Caribbean Fresh



On the tiny Caribbean island of Anguilla, one luxury resort uses freshly supplied produce grown in its own pesticide-free, hydroponic farm.

By Christine Brown-Paul

A British Overseas Territory in the Eastern Caribbean, Anguilla comprises a small main island and several offshore islets. Its beaches range from long sandy stretches like Rendezvous Bay, overlooking neighbouring Saint Martin island, to secluded coves reached by boat, such as at Little Bay. Protected areas include Big Spring Cave, known for its prehistoric petroglyphs, and East End Pond, a wildlife conservation site.

While consumerism continues to degrade the many beauty spots scattered throughout the Caribbean, Anguilla has managed to maintain both its historical and natural charm, while embracing traces of post-modernity in recent vacation properties. Although these recent developments have facilitated more convenient tourism, Anguilla remains an irresistible setting of genuine island
life. While a blissful getaway, however, the island faces major challenges in obtaining accessibility of fresh food sources.

Relying on North America or Europe (via St. Maarten) for all of its food imports, for Anguilla, receiving processed and non-perishables is not the issue. Acquiring fresh fruits and veggies, however, is a little more complex, as their quality can become greatly reduced by long periods of shipment.

CuisinArt Golf Resort & Spa

CuisinArt Golf Resort & Spa is a luxury resort on the island of Anguilla.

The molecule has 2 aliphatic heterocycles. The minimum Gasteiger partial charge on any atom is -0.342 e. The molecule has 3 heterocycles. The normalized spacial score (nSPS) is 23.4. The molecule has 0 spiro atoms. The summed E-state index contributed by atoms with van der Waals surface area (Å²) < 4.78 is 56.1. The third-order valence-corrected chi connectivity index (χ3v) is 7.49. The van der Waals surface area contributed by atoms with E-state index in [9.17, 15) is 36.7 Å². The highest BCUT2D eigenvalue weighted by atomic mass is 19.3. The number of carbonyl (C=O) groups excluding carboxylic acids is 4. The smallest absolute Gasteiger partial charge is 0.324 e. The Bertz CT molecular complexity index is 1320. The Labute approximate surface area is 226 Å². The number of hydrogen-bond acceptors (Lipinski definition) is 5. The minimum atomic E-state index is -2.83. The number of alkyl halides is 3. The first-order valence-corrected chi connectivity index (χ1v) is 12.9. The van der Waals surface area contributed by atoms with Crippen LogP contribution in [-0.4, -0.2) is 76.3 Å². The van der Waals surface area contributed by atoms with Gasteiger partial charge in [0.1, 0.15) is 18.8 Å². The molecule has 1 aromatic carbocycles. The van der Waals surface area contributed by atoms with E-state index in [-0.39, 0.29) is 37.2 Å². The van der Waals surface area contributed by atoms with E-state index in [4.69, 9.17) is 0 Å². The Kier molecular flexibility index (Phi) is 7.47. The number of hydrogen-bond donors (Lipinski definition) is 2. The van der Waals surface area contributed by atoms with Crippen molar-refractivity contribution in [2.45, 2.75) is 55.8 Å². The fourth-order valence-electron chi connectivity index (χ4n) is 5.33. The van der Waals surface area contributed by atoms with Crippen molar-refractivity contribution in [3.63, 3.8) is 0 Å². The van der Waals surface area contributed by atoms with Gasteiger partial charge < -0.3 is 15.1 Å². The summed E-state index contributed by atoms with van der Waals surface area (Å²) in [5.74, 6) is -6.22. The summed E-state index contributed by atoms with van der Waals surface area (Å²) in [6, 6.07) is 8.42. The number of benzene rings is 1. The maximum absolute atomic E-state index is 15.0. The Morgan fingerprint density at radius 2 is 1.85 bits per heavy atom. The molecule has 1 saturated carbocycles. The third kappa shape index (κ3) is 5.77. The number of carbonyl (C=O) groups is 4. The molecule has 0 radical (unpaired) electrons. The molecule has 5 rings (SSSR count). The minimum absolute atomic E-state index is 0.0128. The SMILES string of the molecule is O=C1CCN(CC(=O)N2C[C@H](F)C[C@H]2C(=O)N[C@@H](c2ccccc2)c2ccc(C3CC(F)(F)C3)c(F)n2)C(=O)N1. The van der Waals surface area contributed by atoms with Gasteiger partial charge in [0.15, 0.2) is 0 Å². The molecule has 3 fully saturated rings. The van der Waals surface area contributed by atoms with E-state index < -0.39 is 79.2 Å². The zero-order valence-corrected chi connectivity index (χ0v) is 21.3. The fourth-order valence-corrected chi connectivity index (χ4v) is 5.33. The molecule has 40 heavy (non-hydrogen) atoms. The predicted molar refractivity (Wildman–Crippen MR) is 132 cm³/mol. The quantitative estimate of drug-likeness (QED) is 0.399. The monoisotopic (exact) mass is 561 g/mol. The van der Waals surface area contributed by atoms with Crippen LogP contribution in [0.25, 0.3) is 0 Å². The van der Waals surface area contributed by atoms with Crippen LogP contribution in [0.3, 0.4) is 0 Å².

One island resort, however, has solved this problem. Nestled in the heart of this paradise is the luxury resort of CuisinArt Golf Resort & Spa, which boasts the claim of being the only Caribbean resort housing its own pesticide free, hydroponic farm.

Beyond the resort’s pool and beach there is a championship golf course, tennis courts, bike rentals and cooking classes offered to all guests. A fitness trainer is on hand for yoga classes or an early morning boot camp session for guilt-free indulgence later in the day.

Caribbean hydroponic farm

The 18,000-square-foot hydroponic farm
incorporates two lettuce ponds; vine crops like
tomatoes, peppers, cucumbers and eggplant; and a large variety of herbs.

Going hydroponic in Anguilla

The 18,000-square-foot hydroponic farm incorporates two lettuce ponds; vine crops like tomatoes, peppers, cucumbers and eggplant; and a large variety of herbs, all housed in a hurricane-proof greenhouse. Leaving nothing to waste, the nutrient-rich drainage water from the farm is recycled to feed the landscaped gardens ensuring year-round lush, vibrant flowers and tropical plants that
complement the resort’s whitewashed buildings. The grounds of the 275-acre resort are spectacular, and lead to a pristine white sand beach that stretches for two miles.

Dr Howard Resh

Dr Howard Resh (R) explains the finer points of hydroponics to guests at the resort.

The hydroponic operations at CuisinArt were first set up in 1999 by eminent hydroponic expert, Dr Howard Resh PhD whose interest in hydroponics goes back to the 1970s when he was a graduate student at the University of British Columbia in Canada. Following graduation, he taught at the university for three years, but left to pursue his interest in the commercial aspects of hydroponics.

Later, Dr Resh became involved in many international hydroponic projects in Canada, Saudi Arabia, Taiwan, Venezuala, United States, Tortola and Anguilla. He has designed outdoor and greenhouse hydroponic systems as well as developing new hydroponic concepts and systems.

Author of Hydroponic Food Production, Dr Resh has been Hydroponic Farm Manager at CuisinArt since the project

“Nothing is left to chance at this soilless growing operation. Greenhouses are hurricane resistant, the water comes from a desalinisation plant, and the excess growth and greenery is composted when discarded while decontamination rooms keep unwanted bacteria and insects out of the greenhouses,” Dr Resh said.